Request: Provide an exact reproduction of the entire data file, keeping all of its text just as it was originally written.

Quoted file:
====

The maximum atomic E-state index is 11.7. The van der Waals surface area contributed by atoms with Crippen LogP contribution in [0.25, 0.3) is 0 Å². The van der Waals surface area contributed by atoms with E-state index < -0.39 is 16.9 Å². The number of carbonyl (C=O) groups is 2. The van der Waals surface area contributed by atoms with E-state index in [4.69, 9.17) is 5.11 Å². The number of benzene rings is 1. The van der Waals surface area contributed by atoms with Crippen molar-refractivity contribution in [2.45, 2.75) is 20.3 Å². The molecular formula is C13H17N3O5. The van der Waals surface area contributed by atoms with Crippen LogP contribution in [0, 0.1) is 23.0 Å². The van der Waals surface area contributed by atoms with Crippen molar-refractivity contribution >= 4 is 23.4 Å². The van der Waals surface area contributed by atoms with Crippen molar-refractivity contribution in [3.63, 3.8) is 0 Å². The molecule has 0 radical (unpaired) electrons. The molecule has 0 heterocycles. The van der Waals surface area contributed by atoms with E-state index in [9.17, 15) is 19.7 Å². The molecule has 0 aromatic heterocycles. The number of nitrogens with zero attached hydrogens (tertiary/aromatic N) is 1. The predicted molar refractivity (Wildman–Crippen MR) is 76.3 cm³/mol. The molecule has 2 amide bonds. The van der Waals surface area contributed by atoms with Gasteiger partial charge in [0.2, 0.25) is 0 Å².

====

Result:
The maximum atomic E-state index is 11.7. The van der Waals surface area contributed by atoms with Crippen LogP contribution in [0.25, 0.3) is 0 Å². The van der Waals surface area contributed by atoms with E-state index < -0.39 is 16.9 Å². The number of carbonyl (C=O) groups is 2. The van der Waals surface area contributed by atoms with E-state index in [4.69, 9.17) is 5.11 Å². The number of benzene rings is 1. The van der Waals surface area contributed by atoms with Crippen molar-refractivity contribution in [2.45, 2.75) is 20.3 Å². The molecular formula is C13H17N3O5. The van der Waals surface area contributed by atoms with Crippen LogP contribution in [0, 0.1) is 23.0 Å². The van der Waals surface area contributed by atoms with Crippen molar-refractivity contribution >= 4 is 23.4 Å². The van der Waals surface area contributed by atoms with Crippen molar-refractivity contribution in [3.63, 3.8) is 0 Å². The molecule has 0 radical (unpaired) electrons. The molecule has 0 heterocycles. The van der Waals surface area contributed by atoms with E-state index in [9.17, 15) is 19.7 Å². The molecule has 0 aromatic heterocycles. The number of nitrogens with zero attached hydrogens (tertiary/aromatic N) is 1. The predicted molar refractivity (Wildman–Crippen MR) is 76.3 cm³/mol. The molecule has 2 amide bonds. The van der Waals surface area contributed by atoms with Gasteiger partial charge in [0.2, 0.25) is 0 Å².